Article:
Crown imperials in February? Yes, I know that you plant them in autumn and they flower in April or May. Reading about this remarkable plant in February, though, might lift our spirits as this month is often bleak, even though it’s short.

Grown in Britain since before 1590

Crown imperial fritillaries (Fritillaria imperialis) come from Turkey, Iran and Kashmir and they’ve been grown in cottage gardens in Britain since before 1590.

Crown imperials

Crown imperial plain, Fars, Iran. © Sahehco and reused under

Stout stems hold large heads of bell-shaped flowers beneath a tuft of bright glossy green leaves rather like a pineapple. They grow 1m/3ft tall, with a spread of 45cm/1.5ft. There are a number of varieties, the oldest of which is yellow (‘Lutea’). There are also orange forms: ‘Aurora’ – orange-red, ‘Orange Brilliant’ – rusty orange and ‘Premier’ – pale tangerine with purple tinged veins. Rubra is red and there are two with variegated leaves (‘Aureo-marginata’ and ‘Argentea Variegata’).

Crown imperials have a foxy smell which people seem either to like or loathe. Some say the smell repels moles and rodents from your garden.

Crown imperials

Crown Imperial (Fritillaria imperialis)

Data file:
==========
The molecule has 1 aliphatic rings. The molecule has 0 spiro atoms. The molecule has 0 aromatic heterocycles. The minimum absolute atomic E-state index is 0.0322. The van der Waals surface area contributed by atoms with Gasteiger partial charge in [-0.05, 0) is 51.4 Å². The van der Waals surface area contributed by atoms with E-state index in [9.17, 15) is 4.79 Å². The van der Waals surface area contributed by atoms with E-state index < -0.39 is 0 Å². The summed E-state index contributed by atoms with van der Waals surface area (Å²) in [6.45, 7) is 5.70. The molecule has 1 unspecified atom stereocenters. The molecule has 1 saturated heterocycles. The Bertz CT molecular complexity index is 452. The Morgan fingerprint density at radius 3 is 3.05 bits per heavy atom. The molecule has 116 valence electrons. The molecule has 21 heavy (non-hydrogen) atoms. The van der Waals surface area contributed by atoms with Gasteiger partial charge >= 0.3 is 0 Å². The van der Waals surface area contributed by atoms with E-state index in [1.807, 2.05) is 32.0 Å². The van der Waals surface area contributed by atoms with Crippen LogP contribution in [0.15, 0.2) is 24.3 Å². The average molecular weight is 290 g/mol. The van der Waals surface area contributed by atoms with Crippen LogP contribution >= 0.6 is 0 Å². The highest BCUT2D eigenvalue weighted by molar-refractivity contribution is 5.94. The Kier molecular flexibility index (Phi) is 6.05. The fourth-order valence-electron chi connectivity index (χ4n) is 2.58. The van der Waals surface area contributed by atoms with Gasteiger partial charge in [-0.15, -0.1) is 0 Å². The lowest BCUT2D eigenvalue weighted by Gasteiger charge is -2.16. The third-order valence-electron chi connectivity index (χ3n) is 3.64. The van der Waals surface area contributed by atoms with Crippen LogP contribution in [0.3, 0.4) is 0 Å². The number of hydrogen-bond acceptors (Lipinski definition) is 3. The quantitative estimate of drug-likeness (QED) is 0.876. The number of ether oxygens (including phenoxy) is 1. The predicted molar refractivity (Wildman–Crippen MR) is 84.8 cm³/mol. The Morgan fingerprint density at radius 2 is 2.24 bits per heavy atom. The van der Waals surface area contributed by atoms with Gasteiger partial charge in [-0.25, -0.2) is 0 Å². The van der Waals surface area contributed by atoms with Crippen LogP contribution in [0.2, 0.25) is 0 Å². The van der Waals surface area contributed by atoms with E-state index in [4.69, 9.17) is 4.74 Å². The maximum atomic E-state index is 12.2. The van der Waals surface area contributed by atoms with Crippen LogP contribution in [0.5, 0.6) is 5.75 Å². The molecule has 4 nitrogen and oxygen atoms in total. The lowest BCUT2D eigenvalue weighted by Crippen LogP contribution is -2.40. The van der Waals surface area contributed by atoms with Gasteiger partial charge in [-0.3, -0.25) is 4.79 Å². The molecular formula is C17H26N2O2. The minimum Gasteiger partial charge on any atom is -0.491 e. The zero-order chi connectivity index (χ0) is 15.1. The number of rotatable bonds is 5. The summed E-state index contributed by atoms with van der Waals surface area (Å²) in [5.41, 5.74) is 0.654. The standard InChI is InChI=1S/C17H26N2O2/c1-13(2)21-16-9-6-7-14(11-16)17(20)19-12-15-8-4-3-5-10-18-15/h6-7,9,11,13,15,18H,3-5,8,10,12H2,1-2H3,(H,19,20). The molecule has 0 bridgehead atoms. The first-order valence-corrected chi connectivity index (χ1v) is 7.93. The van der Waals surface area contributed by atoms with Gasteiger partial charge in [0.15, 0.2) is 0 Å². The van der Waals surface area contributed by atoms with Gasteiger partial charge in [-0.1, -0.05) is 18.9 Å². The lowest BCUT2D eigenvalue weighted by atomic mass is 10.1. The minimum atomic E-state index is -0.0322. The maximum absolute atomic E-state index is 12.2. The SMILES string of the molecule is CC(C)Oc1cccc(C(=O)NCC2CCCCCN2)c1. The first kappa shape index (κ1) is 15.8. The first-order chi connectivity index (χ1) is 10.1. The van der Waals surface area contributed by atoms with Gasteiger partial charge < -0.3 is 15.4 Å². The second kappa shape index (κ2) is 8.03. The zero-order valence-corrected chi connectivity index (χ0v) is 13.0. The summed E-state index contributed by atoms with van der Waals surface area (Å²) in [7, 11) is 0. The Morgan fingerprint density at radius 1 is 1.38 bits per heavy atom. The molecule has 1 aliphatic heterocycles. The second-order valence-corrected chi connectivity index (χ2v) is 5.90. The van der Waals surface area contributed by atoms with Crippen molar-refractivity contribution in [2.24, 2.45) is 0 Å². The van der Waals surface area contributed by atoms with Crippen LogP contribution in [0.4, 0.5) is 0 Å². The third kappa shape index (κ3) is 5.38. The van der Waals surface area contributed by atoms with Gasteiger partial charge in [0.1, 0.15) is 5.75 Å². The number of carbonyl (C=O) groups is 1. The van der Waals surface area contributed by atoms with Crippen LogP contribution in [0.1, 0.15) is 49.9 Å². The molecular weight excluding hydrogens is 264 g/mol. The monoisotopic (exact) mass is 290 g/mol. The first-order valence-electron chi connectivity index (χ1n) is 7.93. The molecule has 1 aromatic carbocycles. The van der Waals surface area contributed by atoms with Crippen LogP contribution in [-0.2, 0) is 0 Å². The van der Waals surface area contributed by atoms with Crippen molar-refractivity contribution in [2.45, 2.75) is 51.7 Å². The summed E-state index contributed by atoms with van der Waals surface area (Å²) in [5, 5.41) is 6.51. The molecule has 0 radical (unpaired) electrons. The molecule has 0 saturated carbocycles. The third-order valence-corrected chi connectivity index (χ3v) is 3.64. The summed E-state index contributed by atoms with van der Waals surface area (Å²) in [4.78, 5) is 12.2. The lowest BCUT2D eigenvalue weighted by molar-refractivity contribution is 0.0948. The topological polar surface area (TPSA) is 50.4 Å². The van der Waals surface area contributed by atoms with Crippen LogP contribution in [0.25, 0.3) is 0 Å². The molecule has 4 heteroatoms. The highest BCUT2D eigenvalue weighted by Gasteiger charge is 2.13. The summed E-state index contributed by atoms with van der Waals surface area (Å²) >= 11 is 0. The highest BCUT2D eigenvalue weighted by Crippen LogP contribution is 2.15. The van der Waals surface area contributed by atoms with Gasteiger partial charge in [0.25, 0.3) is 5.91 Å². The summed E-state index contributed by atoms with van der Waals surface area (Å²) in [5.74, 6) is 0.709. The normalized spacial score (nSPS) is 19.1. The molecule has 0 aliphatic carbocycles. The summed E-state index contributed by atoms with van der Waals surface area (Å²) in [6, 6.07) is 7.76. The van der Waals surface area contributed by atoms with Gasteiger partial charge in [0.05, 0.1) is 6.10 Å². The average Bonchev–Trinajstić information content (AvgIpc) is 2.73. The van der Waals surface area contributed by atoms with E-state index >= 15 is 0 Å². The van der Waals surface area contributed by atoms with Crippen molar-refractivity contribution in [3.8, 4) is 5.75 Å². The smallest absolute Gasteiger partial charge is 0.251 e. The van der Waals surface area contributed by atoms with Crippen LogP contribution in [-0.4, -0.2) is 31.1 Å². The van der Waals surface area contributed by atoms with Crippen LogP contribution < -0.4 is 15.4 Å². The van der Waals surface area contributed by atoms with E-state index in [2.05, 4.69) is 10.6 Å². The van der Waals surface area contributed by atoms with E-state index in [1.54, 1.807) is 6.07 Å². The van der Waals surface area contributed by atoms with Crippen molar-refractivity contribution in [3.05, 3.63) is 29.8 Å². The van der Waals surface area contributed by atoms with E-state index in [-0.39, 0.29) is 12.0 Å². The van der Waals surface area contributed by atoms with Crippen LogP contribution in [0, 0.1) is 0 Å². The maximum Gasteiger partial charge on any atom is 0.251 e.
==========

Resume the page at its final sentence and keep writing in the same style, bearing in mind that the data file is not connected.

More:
cc-by-sa/2.0 - © Anne Burgess -


The RHS advice note gives good recommendations.

  • Crown imperials need a deep, rich, well-drained loam soil, preferably alkaline, and a warm, sunny position where they can be left undisturbed for many years.
  • Where soil conditions are less than ideal it is advisable to prepare the site thoroughly before planting, digging in some well-rotted manure or rich leafmould and grit. Simply putting grit in the bottom of planting holes on heavy soils will achieve little.
  • Plant bulbs deeply at a depth of at least 30cms/1ft and a similar distance apart. Shallow planting will lead to poor flowering after the first year.
  • It is claimed that planting the bulb on its side may prevent rot when the bulb is dormant during the summer. Over a season, however, bulbs tend to right themselves.

Watch out for (and eradicate) slugs, snails and the bright scarlet lily beetle.


crown imperials

Crown imperial 'Lutea'. © Mariofan and reused under

To make the best use of space in a border you could follow John Brookes’ advice to plant crown imperials so they grow through peonies. He reasons that ‘both hate being moved and one is over before the other shows much life’.

Crown imperials make a big statement in a pot but they don’t grow as tall as in the open ground. After flowering, plant them out in the garden where they will flower next year.

Fascinating fact

Fritillaries contain the highest quantities of DNA known in any plant or animal species. This makes them of particular interest to plant scientists.

Keep your eyes open for crown imperials this spring. Would they suit your garden?